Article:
Wednesday, December 18, 2013

The Care and Feeding of a Story

Let me tell a story about caring for and feeding your writing. 

"Wanting It" is one of my favorite stories to date. Like Ramsey Campbell, what keeps me going is the idea that I haven't yet written my best story, but "Wanting It" makes me a proud papa. I'm working with a student who struggles with writing because he wants it to be "perfect" the first time. It never is.

"Wanting It" began life as a feeling more than an idea. I wrote it during spring, 2010--several hundred thousand words and more than three years after beginning my writing journey. My heart ached. I was missing something, but I couldn't put my hands around "what" was missing. "Wanting It" began with longing, and there were tears when I wrote the story. It's biographical without telling details from my life--other than the protagonist's first name. Thanks, Tim O'Brien, for that trick.

I edited and polished and sent the story to Ken Wood at Shock Totem on April 26, 2010. I'd come to a place in my writing where I knew stories needed to start at the top no matter the odds. I found a rewrite request in my inbox on June 17. I read Ken's email several times. I looked at my story. I tried to find the "confident writer" he described hearing in the last few pages. I did what I could to tighten the story, had three friends read it and provide feedback, and sent it back.

The good people at Shock Totem liked it, but liked parts of my first version better. Ken and I began a back and forth discussion about what to change, where to change, how much or how little to change, keep, crop, blend... We exchanged several messages about what to call a guy's butt--not because we didn't know, but what would the narrator say? Ass? Rump? Buttocks? Yes, we had that conversation.

After months of writes and re-writes, Shock Totem #3 came out with "Wanting It" in the line up.

But "Wanting It"'s story wasn't over. It still isn't. The story garnered some nice reviews, including this one from Joshua Jabcuga (Bookgasm):

"I was genuinely moved by Polson’s entry, one about nostalgia and memories, and as some of us know, these ghosts of what-was or what-can-never-be-again can create the most haunting experiences of our lives, the kind that no amount of beer can drown, no pill can numb, and the type where no amount of distance or time will help us escape from it... horror at its finest."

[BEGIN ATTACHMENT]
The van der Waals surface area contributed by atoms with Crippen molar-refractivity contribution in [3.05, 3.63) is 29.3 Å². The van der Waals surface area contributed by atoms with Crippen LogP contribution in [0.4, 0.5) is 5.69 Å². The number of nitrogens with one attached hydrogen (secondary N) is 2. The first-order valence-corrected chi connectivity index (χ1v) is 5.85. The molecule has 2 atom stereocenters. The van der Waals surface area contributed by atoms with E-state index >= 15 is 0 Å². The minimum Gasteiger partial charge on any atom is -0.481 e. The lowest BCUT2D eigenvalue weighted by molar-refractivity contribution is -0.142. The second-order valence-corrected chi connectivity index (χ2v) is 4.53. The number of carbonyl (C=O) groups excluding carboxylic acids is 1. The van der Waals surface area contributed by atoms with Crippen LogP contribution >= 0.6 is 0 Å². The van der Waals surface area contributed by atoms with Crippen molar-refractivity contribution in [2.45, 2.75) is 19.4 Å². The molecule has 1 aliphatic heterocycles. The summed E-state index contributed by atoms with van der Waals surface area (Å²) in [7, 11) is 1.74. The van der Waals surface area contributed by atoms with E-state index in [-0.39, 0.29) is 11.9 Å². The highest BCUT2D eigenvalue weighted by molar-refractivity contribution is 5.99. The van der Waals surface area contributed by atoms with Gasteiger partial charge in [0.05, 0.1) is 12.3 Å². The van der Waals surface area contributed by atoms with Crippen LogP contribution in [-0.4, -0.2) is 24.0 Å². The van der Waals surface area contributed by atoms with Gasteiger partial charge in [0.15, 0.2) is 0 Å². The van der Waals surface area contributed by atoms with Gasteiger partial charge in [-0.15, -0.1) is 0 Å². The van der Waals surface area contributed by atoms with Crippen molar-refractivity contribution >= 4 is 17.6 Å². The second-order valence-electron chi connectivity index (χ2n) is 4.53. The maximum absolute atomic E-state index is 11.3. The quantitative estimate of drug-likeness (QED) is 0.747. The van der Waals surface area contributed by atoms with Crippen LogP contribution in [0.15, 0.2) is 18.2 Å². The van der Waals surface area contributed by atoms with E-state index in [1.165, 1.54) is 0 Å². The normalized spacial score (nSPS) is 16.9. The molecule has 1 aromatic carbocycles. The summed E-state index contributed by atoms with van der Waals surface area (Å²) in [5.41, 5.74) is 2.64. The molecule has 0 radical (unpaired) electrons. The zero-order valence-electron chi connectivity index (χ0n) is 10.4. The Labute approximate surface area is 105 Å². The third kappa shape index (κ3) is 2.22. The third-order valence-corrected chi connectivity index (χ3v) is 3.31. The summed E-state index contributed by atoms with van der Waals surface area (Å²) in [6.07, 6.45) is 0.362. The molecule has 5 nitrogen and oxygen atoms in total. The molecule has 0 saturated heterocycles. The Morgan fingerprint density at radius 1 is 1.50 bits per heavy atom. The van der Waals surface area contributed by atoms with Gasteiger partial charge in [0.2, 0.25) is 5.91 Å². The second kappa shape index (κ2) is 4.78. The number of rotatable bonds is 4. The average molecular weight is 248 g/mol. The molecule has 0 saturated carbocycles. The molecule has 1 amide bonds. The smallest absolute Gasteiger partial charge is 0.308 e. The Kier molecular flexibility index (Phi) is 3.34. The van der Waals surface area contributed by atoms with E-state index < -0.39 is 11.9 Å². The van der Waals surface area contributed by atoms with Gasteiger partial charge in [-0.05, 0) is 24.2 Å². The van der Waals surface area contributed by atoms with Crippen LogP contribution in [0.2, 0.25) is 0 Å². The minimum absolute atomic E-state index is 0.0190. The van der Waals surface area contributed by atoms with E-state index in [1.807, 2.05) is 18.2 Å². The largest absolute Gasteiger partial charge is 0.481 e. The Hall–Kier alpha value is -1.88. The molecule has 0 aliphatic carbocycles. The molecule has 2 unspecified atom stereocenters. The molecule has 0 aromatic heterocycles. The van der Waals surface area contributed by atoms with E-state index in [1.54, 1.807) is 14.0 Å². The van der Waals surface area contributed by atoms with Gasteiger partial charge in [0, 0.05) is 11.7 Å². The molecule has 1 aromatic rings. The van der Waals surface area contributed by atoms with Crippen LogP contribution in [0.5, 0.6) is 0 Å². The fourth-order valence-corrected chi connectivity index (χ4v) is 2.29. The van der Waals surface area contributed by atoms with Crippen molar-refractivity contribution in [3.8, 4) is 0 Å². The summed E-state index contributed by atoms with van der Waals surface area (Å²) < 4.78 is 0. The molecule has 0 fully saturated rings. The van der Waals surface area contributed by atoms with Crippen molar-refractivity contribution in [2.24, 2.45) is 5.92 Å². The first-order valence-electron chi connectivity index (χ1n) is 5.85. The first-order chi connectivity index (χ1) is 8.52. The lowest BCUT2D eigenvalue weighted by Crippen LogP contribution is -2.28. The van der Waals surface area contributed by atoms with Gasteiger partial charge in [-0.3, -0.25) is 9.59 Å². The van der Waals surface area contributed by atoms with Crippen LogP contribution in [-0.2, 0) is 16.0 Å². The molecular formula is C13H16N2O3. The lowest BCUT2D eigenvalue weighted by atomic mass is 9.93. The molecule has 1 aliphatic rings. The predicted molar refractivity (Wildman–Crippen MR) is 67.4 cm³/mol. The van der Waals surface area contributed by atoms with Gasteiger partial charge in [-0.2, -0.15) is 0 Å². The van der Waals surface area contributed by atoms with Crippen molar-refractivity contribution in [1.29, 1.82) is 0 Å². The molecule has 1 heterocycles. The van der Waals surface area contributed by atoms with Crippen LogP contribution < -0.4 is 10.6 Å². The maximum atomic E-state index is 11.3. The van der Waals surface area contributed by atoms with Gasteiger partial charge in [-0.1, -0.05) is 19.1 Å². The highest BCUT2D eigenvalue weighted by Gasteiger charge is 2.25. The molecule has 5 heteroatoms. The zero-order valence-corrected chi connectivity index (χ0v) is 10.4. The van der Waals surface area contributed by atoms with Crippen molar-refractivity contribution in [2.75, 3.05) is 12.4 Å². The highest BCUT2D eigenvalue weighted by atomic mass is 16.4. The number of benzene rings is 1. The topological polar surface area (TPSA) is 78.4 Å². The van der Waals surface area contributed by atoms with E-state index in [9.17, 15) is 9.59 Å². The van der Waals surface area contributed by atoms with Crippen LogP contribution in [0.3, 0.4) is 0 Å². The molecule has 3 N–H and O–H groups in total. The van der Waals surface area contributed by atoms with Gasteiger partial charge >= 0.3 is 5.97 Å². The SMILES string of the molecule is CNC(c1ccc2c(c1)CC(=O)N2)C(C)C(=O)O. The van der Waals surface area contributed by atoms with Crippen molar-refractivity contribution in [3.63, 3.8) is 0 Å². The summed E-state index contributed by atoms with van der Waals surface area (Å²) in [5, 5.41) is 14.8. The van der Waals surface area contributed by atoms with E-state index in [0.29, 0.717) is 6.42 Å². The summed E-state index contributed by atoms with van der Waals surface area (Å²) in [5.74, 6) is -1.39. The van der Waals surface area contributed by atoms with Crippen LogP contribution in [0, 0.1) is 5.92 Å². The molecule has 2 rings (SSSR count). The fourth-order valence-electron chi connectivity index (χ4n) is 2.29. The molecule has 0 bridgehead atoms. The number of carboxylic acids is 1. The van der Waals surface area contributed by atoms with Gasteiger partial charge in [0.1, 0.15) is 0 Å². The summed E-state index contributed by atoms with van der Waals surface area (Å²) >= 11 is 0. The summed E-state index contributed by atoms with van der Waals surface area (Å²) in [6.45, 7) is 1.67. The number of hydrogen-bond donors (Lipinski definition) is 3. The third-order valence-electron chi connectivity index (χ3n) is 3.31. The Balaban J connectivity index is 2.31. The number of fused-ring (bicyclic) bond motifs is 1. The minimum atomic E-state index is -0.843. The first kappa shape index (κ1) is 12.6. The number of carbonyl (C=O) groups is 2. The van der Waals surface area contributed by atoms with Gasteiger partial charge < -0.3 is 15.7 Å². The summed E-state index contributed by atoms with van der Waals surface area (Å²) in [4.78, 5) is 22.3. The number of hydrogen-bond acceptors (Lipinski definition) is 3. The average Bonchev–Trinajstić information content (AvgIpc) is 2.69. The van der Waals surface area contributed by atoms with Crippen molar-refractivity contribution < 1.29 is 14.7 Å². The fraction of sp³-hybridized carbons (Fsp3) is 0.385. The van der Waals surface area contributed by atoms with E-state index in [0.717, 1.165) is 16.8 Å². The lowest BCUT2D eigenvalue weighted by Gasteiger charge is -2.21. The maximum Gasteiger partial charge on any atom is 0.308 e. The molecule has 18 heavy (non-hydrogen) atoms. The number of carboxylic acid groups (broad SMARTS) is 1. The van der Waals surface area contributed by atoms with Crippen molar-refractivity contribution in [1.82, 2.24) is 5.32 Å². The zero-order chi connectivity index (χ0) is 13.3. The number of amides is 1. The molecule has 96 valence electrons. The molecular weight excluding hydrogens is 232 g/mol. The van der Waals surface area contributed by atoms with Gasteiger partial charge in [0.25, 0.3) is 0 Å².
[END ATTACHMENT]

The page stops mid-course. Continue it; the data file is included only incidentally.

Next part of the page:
Horror at its finest? Thanks, Joshua. Thanks Ken and the Shock Totem crew. "Wanting It" went on to land an honorable mention in Ellen Datlow's Best Horror of the Year volume 4 (my name was even mentioned in the year in review--this small town kid is humbled). Yes, hundreds of stories receive honorable mentions each year, but the four I've garnered mean so much to me. They're my own little black ribbons.

So what do I tell this student?

Keep writing. Nothing is ever finished. Ever.

(And if you've never read a page of Shock Totem, start now.)


Unknown said...

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Alan W. Davidson said...

I am so disorganized that I was able to find issue #3 of Shock Totem lurking under work and read books on my desk. I gave it another read and still find it haunting. That story is one of my favourites of yours, Aaron. I can only dream of submitting to such a high-quality publication as Shock Totem.

And your student?...I STILL struggle with expecting perfection in a first draft, paralyzing myself into not writing at all.

Josh Jabcuga said...

Keep up the great work, Aaron. I'm digging your blog too. Best, Josh J.